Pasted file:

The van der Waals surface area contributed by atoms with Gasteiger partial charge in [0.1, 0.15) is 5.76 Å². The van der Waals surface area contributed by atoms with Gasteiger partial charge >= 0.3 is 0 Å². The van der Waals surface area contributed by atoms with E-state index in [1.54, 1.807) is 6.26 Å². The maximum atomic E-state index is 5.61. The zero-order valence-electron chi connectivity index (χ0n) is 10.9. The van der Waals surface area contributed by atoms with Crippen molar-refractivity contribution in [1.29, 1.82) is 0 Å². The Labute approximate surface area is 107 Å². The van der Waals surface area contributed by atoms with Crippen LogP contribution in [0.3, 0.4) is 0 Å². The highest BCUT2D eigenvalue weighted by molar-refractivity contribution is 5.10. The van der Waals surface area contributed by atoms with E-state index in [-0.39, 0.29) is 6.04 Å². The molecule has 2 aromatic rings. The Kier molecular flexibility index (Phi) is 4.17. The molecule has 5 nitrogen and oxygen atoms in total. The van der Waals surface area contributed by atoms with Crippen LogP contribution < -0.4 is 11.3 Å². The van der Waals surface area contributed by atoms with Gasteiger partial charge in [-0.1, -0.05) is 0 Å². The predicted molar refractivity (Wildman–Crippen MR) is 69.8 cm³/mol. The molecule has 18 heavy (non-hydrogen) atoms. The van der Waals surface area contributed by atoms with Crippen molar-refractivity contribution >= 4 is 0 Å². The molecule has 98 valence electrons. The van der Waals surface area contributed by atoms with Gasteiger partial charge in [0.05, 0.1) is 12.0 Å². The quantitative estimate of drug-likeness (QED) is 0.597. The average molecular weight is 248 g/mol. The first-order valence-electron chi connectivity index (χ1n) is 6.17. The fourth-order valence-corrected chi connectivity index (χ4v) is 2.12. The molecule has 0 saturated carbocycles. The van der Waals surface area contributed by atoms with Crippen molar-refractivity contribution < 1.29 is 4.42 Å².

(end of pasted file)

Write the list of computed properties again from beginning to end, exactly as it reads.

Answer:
The van der Waals surface area contributed by atoms with Gasteiger partial charge in [0.1, 0.15) is 5.76 Å². The van der Waals surface area contributed by atoms with Gasteiger partial charge >= 0.3 is 0 Å². The van der Waals surface area contributed by atoms with E-state index in [1.54, 1.807) is 6.26 Å². The maximum atomic E-state index is 5.61. The zero-order valence-electron chi connectivity index (χ0n) is 10.9. The van der Waals surface area contributed by atoms with Crippen molar-refractivity contribution in [1.29, 1.82) is 0 Å². The Labute approximate surface area is 107 Å². The van der Waals surface area contributed by atoms with Crippen LogP contribution in [0.3, 0.4) is 0 Å². The highest BCUT2D eigenvalue weighted by molar-refractivity contribution is 5.10. The van der Waals surface area contributed by atoms with E-state index in [-0.39, 0.29) is 6.04 Å². The molecule has 2 aromatic rings. The Kier molecular flexibility index (Phi) is 4.17. The molecule has 5 nitrogen and oxygen atoms in total. The van der Waals surface area contributed by atoms with Crippen LogP contribution < -0.4 is 11.3 Å². The van der Waals surface area contributed by atoms with Gasteiger partial charge in [-0.1, -0.05) is 0 Å². The predicted molar refractivity (Wildman–Crippen MR) is 69.8 cm³/mol. The molecule has 18 heavy (non-hydrogen) atoms. The van der Waals surface area contributed by atoms with Crippen molar-refractivity contribution >= 4 is 0 Å². The molecule has 98 valence electrons. The van der Waals surface area contributed by atoms with Gasteiger partial charge in [0.05, 0.1) is 12.0 Å². The quantitative estimate of drug-likeness (QED) is 0.597. The average molecular weight is 248 g/mol. The first-order valence-electron chi connectivity index (χ1n) is 6.17. The fourth-order valence-corrected chi connectivity index (χ4v) is 2.12. The molecule has 0 saturated carbocycles. The van der Waals surface area contributed by atoms with Crippen molar-refractivity contribution < 1.29 is 4.42 Å².